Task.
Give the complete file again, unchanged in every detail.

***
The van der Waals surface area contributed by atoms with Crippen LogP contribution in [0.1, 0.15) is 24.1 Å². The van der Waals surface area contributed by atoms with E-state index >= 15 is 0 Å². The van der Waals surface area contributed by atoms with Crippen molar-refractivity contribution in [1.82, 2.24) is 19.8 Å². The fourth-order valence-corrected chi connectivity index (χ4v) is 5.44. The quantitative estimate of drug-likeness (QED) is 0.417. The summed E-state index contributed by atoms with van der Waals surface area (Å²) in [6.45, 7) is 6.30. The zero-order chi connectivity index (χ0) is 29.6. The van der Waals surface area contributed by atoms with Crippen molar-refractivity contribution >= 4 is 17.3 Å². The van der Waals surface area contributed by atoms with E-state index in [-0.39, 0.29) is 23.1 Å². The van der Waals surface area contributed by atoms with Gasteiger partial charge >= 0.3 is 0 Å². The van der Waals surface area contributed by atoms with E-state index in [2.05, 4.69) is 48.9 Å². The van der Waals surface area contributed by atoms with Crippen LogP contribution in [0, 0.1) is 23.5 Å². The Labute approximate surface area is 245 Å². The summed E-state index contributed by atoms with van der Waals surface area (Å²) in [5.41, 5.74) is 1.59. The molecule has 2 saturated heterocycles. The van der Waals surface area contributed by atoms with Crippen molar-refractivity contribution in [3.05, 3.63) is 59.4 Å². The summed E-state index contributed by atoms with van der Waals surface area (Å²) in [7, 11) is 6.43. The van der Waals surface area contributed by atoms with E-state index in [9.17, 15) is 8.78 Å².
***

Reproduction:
The van der Waals surface area contributed by atoms with Crippen LogP contribution in [0.1, 0.15) is 24.1 Å². The van der Waals surface area contributed by atoms with E-state index >= 15 is 0 Å². The van der Waals surface area contributed by atoms with Crippen molar-refractivity contribution in [1.82, 2.24) is 19.8 Å². The fourth-order valence-corrected chi connectivity index (χ4v) is 5.44. The quantitative estimate of drug-likeness (QED) is 0.417. The summed E-state index contributed by atoms with van der Waals surface area (Å²) in [6.45, 7) is 6.30. The zero-order chi connectivity index (χ0) is 29.6. The van der Waals surface area contributed by atoms with Crippen molar-refractivity contribution >= 4 is 17.3 Å². The van der Waals surface area contributed by atoms with E-state index in [-0.39, 0.29) is 23.1 Å². The van der Waals surface area contributed by atoms with Gasteiger partial charge >= 0.3 is 0 Å². The van der Waals surface area contributed by atoms with E-state index in [2.05, 4.69) is 48.9 Å². The van der Waals surface area contributed by atoms with Crippen LogP contribution in [0, 0.1) is 23.5 Å². The Labute approximate surface area is 245 Å². The summed E-state index contributed by atoms with van der Waals surface area (Å²) in [5.41, 5.74) is 1.59. The molecule has 2 saturated heterocycles. The van der Waals surface area contributed by atoms with Crippen molar-refractivity contribution in [3.05, 3.63) is 59.4 Å². The summed E-state index contributed by atoms with van der Waals surface area (Å²) in [7, 11) is 6.43. The van der Waals surface area contributed by atoms with E-state index in [9.17, 15) is 8.78 Å².